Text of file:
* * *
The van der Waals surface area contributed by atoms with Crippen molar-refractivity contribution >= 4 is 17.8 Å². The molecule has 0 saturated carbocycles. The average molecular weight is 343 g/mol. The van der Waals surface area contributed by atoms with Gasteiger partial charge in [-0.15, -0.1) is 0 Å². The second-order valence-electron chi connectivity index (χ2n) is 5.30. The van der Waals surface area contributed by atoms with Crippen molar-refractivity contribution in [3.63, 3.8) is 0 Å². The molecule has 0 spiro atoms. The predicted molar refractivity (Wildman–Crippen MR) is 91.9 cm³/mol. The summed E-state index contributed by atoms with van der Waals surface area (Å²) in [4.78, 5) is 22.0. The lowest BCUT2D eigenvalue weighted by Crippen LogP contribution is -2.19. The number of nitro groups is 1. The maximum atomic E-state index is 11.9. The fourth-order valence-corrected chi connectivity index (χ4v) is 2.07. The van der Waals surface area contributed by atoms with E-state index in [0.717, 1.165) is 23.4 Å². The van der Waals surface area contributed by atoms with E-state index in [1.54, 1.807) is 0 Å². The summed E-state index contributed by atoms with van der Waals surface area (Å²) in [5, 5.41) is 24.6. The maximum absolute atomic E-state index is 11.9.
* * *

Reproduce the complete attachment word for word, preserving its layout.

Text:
The van der Waals surface area contributed by atoms with Crippen molar-refractivity contribution >= 4 is 17.8 Å². The molecule has 0 saturated carbocycles. The average molecular weight is 343 g/mol. The van der Waals surface area contributed by atoms with Gasteiger partial charge in [-0.15, -0.1) is 0 Å². The second-order valence-electron chi connectivity index (χ2n) is 5.30. The van der Waals surface area contributed by atoms with Crippen molar-refractivity contribution in [3.63, 3.8) is 0 Å². The molecule has 0 spiro atoms. The predicted molar refractivity (Wildman–Crippen MR) is 91.9 cm³/mol. The summed E-state index contributed by atoms with van der Waals surface area (Å²) in [4.78, 5) is 22.0. The lowest BCUT2D eigenvalue weighted by Crippen LogP contribution is -2.19. The number of nitro groups is 1. The maximum atomic E-state index is 11.9. The fourth-order valence-corrected chi connectivity index (χ4v) is 2.07. The van der Waals surface area contributed by atoms with E-state index in [0.717, 1.165) is 23.4 Å². The van der Waals surface area contributed by atoms with E-state index in [1.54, 1.807) is 0 Å². The summed E-state index contributed by atoms with van der Waals surface area (Å²) in [5, 5.41) is 24.6. The maximum absolute atomic E-state index is 11.9.